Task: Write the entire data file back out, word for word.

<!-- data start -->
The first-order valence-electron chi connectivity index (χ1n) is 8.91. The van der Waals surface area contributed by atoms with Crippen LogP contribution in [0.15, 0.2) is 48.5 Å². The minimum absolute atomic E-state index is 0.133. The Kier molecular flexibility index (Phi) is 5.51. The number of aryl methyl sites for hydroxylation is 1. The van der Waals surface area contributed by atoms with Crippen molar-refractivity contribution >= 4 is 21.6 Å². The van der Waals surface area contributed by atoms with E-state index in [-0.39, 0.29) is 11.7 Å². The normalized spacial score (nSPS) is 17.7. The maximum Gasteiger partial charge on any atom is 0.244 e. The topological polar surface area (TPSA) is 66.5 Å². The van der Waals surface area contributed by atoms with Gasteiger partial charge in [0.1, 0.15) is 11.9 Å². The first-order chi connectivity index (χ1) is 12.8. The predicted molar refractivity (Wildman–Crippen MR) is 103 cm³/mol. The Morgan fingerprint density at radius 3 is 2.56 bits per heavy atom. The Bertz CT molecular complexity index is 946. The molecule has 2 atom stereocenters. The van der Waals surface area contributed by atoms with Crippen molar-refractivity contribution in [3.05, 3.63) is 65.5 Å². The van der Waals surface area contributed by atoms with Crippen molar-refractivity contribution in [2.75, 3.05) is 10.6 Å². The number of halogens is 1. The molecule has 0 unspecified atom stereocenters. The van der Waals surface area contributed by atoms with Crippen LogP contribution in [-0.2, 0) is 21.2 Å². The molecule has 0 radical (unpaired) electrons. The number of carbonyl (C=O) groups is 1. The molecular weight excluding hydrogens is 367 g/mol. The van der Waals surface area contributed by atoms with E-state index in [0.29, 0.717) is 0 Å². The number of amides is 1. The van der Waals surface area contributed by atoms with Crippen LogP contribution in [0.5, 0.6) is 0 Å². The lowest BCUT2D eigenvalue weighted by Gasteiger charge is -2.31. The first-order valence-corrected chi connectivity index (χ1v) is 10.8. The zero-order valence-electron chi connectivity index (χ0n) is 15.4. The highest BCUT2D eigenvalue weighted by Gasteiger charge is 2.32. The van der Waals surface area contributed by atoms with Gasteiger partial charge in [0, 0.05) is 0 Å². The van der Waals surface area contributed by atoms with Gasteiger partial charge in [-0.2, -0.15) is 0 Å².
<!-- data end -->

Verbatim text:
The first-order valence-electron chi connectivity index (χ1n) is 8.91. The van der Waals surface area contributed by atoms with Crippen LogP contribution in [0.15, 0.2) is 48.5 Å². The minimum absolute atomic E-state index is 0.133. The Kier molecular flexibility index (Phi) is 5.51. The number of aryl methyl sites for hydroxylation is 1. The van der Waals surface area contributed by atoms with Crippen molar-refractivity contribution >= 4 is 21.6 Å². The van der Waals surface area contributed by atoms with E-state index in [-0.39, 0.29) is 11.7 Å². The normalized spacial score (nSPS) is 17.7. The maximum Gasteiger partial charge on any atom is 0.244 e. The topological polar surface area (TPSA) is 66.5 Å². The van der Waals surface area contributed by atoms with Gasteiger partial charge in [0.1, 0.15) is 11.9 Å². The first-order chi connectivity index (χ1) is 12.8. The predicted molar refractivity (Wildman–Crippen MR) is 103 cm³/mol. The Morgan fingerprint density at radius 3 is 2.56 bits per heavy atom. The Bertz CT molecular complexity index is 946. The molecule has 2 atom stereocenters. The van der Waals surface area contributed by atoms with Crippen molar-refractivity contribution in [3.05, 3.63) is 65.5 Å². The van der Waals surface area contributed by atoms with Crippen molar-refractivity contribution in [2.75, 3.05) is 10.6 Å². The number of halogens is 1. The molecule has 0 unspecified atom stereocenters. The van der Waals surface area contributed by atoms with Crippen LogP contribution in [-0.2, 0) is 21.2 Å². The molecule has 0 radical (unpaired) electrons. The number of carbonyl (C=O) groups is 1. The molecular weight excluding hydrogens is 367 g/mol. The van der Waals surface area contributed by atoms with E-state index in [0.29, 0.717) is 0 Å². The number of amides is 1. The van der Waals surface area contributed by atoms with Crippen LogP contribution in [0.5, 0.6) is 0 Å². The lowest BCUT2D eigenvalue weighted by Gasteiger charge is -2.31. The first-order valence-corrected chi connectivity index (χ1v) is 10.8. The zero-order valence-electron chi connectivity index (χ0n) is 15.4. The highest BCUT2D eigenvalue weighted by Gasteiger charge is 2.32. The van der Waals surface area contributed by atoms with Gasteiger partial charge in [0, 0.05) is 0 Å². The van der Waals surface area contributed by atoms with Gasteiger partial charge in [-0.2, -0.15) is 0 Å².